- Autopsy of a Deceased Church: 12 Ways to Keep Yours Alive by Thom Rainer (2014); This slim tome, by a Southern Baptist pastor, examines the factors that lead to a local church community’s decline and eventual failure. I posted a full review last May; suffice to say that there is much here that applies to Catholic parishes.
- The Sparrow by Mary Doria Russell (1997); Recommended to me by the founder of LibraryThing, this science fiction novel tells the tale of the first Jesuit mission to another species on a distant planet. Russell does an outstanding job of portraying the rich faith lives of her diverse cast of characters — what could have come across as predictable and preachy is instead grounded, surprising, and tender.
Recently my office purchased a complete set of the Lectionary for Mass. Wanting to make sure the books lasted a long time, I asked our director for worship and the catechumenate how he prepares liturgical books for regular use. Here’s a video demonstrating the technique he shared with me:
Image by Fr. Lawrence Lew, OP, under a CC-BY-NC-ND license.
I was recently asked by a colleague to help put together a list of some resources for lay leaders in the Church. What I put together is by no means complete, but it does include a number of resources that I have found extremely helpful in the six years I have served as a catechetical leader in our diocese.
In the interest of sharing, here’s the list I supplied:
- Allen, David. Getting Things Done: The Art of Stress-Free Productivity (Penguin Books, 2001).
- Catmull, Ed. Creativity, Inc.: Overcoming the Unseen Forces that Stand in the Way of True Inspiration (Random House, 2014).
- Collins, Jim. Good to Great: Why Some Companies Make the Leap… And Others Don’t (Collins Business, 2001).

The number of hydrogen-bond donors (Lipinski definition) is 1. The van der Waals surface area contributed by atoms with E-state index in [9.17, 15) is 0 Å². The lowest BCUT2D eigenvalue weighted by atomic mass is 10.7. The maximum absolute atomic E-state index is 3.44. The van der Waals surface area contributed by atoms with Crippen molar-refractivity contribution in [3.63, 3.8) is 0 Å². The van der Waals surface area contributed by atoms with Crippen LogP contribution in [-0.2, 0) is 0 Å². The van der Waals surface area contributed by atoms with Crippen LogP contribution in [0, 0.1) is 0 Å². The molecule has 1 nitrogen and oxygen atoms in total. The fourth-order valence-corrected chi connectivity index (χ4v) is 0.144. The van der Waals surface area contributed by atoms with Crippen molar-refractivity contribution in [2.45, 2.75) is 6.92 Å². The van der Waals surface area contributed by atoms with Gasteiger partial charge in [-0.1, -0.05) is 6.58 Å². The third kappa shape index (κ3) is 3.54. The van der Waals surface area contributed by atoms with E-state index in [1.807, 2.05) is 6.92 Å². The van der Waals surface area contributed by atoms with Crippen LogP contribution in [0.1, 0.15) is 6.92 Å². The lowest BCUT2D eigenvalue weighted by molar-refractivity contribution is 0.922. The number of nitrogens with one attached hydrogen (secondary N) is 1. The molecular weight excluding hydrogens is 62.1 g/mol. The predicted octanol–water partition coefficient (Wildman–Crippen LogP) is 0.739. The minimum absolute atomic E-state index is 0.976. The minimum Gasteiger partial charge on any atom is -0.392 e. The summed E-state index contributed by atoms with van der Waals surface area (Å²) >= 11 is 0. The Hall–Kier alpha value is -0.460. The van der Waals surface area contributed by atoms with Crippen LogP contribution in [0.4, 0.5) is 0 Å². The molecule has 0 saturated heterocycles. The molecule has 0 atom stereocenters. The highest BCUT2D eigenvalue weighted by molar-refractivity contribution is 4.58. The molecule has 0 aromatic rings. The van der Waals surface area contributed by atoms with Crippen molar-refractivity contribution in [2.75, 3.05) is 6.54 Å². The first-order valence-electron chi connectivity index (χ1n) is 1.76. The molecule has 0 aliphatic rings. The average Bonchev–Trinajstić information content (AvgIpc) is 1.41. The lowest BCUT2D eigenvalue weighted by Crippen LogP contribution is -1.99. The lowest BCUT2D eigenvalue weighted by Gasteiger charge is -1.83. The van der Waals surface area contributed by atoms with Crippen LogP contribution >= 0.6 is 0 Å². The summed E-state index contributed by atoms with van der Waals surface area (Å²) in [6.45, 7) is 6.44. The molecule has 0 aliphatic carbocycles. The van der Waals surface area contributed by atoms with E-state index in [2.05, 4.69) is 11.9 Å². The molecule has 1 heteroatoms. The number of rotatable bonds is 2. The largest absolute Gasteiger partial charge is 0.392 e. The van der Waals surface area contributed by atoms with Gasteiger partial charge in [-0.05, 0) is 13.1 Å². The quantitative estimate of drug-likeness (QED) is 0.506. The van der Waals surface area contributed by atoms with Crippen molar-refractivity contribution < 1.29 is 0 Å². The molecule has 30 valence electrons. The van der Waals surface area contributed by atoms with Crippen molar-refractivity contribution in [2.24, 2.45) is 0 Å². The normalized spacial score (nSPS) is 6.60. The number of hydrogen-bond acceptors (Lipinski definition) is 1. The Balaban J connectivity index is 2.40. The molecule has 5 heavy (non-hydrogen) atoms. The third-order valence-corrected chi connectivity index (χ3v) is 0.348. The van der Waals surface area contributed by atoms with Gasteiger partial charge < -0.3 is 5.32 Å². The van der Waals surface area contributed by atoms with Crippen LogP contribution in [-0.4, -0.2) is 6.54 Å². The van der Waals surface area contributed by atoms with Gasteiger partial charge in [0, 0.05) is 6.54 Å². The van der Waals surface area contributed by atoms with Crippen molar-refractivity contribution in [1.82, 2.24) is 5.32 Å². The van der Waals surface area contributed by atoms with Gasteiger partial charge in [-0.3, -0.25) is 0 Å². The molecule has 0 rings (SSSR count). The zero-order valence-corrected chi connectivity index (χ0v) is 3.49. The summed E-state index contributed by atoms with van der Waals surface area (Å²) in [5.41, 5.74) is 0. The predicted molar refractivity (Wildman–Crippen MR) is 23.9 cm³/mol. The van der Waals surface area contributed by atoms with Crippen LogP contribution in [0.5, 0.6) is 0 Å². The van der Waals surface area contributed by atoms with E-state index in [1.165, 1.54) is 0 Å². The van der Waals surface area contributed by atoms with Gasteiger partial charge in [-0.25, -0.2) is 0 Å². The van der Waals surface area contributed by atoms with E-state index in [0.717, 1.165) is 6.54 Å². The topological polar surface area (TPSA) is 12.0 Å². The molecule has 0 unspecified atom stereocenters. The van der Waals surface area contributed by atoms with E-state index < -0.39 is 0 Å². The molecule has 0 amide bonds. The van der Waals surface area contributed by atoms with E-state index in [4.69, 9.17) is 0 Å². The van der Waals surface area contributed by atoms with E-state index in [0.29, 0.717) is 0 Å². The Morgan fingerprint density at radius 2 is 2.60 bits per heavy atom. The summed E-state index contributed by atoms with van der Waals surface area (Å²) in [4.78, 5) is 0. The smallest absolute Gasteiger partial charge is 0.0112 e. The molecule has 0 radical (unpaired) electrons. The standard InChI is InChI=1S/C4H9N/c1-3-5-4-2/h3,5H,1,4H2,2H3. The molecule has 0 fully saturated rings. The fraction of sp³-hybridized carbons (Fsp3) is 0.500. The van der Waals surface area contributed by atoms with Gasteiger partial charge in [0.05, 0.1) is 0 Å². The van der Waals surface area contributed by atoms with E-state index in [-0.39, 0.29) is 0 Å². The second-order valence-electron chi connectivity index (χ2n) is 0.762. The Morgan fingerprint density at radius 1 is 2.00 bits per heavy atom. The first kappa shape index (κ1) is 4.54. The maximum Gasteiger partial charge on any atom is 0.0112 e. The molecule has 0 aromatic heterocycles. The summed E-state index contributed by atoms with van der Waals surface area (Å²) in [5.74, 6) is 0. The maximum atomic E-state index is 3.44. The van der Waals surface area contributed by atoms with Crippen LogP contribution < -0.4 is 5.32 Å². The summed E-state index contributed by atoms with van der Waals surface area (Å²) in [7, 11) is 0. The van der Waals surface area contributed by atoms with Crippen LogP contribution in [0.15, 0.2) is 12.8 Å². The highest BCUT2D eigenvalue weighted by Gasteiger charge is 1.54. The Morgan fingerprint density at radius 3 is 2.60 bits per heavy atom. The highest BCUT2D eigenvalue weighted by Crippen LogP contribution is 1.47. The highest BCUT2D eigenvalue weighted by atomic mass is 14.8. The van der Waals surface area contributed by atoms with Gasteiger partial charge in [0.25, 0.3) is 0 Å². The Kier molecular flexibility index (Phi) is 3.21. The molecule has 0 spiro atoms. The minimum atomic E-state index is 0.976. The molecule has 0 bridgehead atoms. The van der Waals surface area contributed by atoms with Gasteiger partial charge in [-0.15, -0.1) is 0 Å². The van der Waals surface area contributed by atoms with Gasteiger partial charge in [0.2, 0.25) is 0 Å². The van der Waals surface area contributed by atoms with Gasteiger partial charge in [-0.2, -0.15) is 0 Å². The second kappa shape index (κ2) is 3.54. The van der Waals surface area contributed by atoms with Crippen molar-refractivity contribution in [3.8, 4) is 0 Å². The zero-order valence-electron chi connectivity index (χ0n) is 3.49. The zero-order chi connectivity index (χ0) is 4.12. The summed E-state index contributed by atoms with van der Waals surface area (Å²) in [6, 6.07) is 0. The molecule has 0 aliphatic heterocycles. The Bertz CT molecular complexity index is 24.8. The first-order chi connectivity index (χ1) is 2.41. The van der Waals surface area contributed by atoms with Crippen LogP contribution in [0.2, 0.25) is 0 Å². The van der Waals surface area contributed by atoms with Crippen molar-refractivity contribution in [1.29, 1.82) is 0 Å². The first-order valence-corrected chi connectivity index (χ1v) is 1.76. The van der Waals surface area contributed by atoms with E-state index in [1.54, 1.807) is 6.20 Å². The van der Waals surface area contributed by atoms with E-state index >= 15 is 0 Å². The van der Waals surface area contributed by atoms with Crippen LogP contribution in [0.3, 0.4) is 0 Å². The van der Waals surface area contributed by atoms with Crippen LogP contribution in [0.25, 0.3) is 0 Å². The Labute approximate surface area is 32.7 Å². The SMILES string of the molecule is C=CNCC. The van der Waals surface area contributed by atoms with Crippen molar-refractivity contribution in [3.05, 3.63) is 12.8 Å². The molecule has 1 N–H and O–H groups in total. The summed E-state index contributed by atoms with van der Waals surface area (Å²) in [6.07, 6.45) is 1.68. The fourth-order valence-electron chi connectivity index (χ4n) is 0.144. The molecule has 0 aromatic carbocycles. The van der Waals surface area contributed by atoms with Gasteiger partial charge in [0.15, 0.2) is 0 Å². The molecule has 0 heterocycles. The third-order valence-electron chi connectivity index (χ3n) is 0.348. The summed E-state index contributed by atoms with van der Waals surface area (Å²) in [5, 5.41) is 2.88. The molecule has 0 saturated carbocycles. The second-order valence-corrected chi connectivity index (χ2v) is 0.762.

- Drucker, Peter. The Effective Executive: The Definitive Guide to Getting the Right Things Done (HarperBusiness Essentials, 2006).
- ——-. Managing the Nonprofit Organization: Principles and Practices (HarperBusiness, 2006).
- Garrido, Ann M. Redeeming Administration: 12 Spiritual Habits for Catholic Leaders in Parishes, Schools, Religious Communities, and Other Institutions (Ave Maria Press, 2013).
- Heifitz, Ronald A., and Martni Linksy. Leadership on the Line: Staying Alive Through the Dangers of Leadership (Harvard Business School Press, 2002).
- Lowney, Chris. Heroic Leadership: Best Practices from a 450-Year-Old Company That Changed the World (Loyola Press, 2005).
- Patterson, Kerry, et al. Crucial Conversation: Tools for Talking When Stakes are High (McGraw-Hill, 2002).
- Shaw, Russell. Catholic Laity in the Mission of the Church: Living Out Your Lay Vocation, Expanded Edition (Chartwell Press, 2013).
- United States Conference of Catholic Bishops. Co-Workers in the Vineyard of the Lord: A Resource for Guiding the Development of Lay Ecclesial Ministry (USCCB, 2005).
- Intentional Leadership by Michael Hyatt (www.michaelhyatt.com)
- Manager Tools Podcast (www.manager-tools.com)
- Thom Rainer, president and CEO of LifeWay Christian Resources (www.thomrainer.com)
- 12 Angry Men (dir. by Sidney Lumet, 1957)
- Amazing Grace (dir. by Michael Apted, 2006)
- Apollo 13 (dir. by Ron Howard, 1995)